It is more important to know where you are going, than how long it takes to get there.

Thursday, November 25, 2010


My hair is growing in baby-soft. It is surprisingly dark, except the aging highlights around the front and sideburns. The dark color is about the same color as my mom and sister's hair before they began to show aging highlights, and then discovered color in a bottle. Growing up, my hair color was very similar to Riley's hair, but with a touch more red. It is so short that it can only be measured in millimeters. My scalp is still quite visible. My friend and hairstylist, Clean Machine, called to see if I am ready to color my gray. She knows me so well. Sadly, is is too short to color. If she colored it now, my scalp would also become colored, making me look like a Jersey cow, or maybe a giraffe. Giraffe sounds better.

A couple of days ago, a woman came up to me in a store and told me that she liked my haircut. I chuckled and responded that this was a "cancer cut; courtesy of chemotherapy." She said, "I just saw another woman with the same hair style, and she explained that her boyfriend cut is with shears." She went on to tell me how great my hair looks, and that I should keep it short. Thank you very much! And then, she asked me if I wore a wig, and I said no. She continued to tell me all about her friend that went through chemotherapy and did not wear a wig, but only hats and scarves. I was never uncomfortable with her questions or rambling on, and she didn't even flinch when I said it was a "cancer cut." It was all quite comical. My guess is that this woman was not a native New Englander...not that there is anything wrong with it!

Last week I had my first mammogram since the surgery. A mammogram goes by quickly when they only take pictures of one breast - the old, non-reconstructed one. The most interesting part of this appointment was the conversation in the second waiting room. (When you go for a mammogram, you check in at the desk as usual for any other doctor's appointment. A nurse calls you in to a mini-locker room to change into a pink "johnny", aka hospital gown, and then you sit and wait in the second, mini-waiting room that holds about 10 chairs.) A woman without a pink gown was waiting in the room while her 92 year old mother ,who was recently diagnosed with breast cancer, was having an ultrasound. She had just seen Dr. T. Best, my surgeon, the day before. She said that her 92 old mother is not going to endure surgery, chemotherapy, nor radiation; she is only going to take oral medicine. Even though her mom looked strong, sharp and stylish, I think that at 92, surgery and treatments would kill her before the cancer. Prayer out to this strong old gal! We were sharing our great experiences with Dr. T. Best, and how we felt we were in the best hands in the business, when a woman at the other end of the room moved closer to us and said, "I think I need to hear this conversation." She was recently told that she has something suspicious that could be breast cancer. She had that glazed look in her eye, the one that I still's the what in the world do I do next look. She wrote down Dr. T. Best's name. Hopefully she won't need her. Without effort or intention, I somehow managed to make this scared woman laugh, which she unnecessarily thanked me for when she was leaving. Prayer out to this scared woman too. ("Prayer out" is a prayerful shout out. Yep, I just made that up.)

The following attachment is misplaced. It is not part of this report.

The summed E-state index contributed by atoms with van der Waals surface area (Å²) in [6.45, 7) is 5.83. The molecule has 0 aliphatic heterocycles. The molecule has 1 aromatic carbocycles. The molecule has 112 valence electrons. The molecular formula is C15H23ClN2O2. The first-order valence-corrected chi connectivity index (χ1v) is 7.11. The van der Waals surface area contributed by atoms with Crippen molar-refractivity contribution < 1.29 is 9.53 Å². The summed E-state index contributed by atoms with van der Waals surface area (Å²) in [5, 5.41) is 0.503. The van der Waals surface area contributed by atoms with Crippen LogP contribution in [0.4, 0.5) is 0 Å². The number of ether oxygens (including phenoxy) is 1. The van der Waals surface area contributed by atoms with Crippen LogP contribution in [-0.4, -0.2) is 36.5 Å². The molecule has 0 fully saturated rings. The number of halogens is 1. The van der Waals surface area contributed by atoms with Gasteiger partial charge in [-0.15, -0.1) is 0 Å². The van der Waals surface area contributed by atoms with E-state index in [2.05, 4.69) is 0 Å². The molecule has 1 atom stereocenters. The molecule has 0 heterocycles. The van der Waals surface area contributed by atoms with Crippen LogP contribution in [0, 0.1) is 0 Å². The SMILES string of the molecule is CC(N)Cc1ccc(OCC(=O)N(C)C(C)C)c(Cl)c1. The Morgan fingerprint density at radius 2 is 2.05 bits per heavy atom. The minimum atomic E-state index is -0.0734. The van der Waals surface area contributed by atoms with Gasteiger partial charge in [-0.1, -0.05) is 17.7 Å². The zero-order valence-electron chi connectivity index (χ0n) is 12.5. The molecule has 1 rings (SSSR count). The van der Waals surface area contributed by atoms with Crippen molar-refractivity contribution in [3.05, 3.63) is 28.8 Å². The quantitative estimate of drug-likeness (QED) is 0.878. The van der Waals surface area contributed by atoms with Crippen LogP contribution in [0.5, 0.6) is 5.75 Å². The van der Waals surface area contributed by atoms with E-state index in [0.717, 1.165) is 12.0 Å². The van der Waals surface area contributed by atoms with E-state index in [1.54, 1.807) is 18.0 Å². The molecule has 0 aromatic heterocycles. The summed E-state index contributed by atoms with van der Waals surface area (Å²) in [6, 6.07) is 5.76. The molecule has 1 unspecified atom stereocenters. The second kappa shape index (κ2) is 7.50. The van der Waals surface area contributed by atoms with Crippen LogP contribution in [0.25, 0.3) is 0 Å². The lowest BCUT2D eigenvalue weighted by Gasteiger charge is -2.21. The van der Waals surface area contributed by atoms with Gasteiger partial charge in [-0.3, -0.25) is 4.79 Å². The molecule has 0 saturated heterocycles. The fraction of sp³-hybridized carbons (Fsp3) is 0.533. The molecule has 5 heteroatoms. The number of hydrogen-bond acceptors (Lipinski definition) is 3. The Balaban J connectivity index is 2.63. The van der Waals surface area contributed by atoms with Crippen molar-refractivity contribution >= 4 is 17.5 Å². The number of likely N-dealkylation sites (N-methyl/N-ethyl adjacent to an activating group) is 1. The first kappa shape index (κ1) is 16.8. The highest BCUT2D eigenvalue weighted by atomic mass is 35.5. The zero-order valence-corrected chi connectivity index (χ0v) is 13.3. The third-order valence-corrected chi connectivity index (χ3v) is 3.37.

Whacky thought for the day...
This is the only time in my life, other than at birth, when my dad, and my brothers too, have more hair on their heads than me!

Happy Thanksgiving!

Nov 24 - Happy Birthday Brittany!

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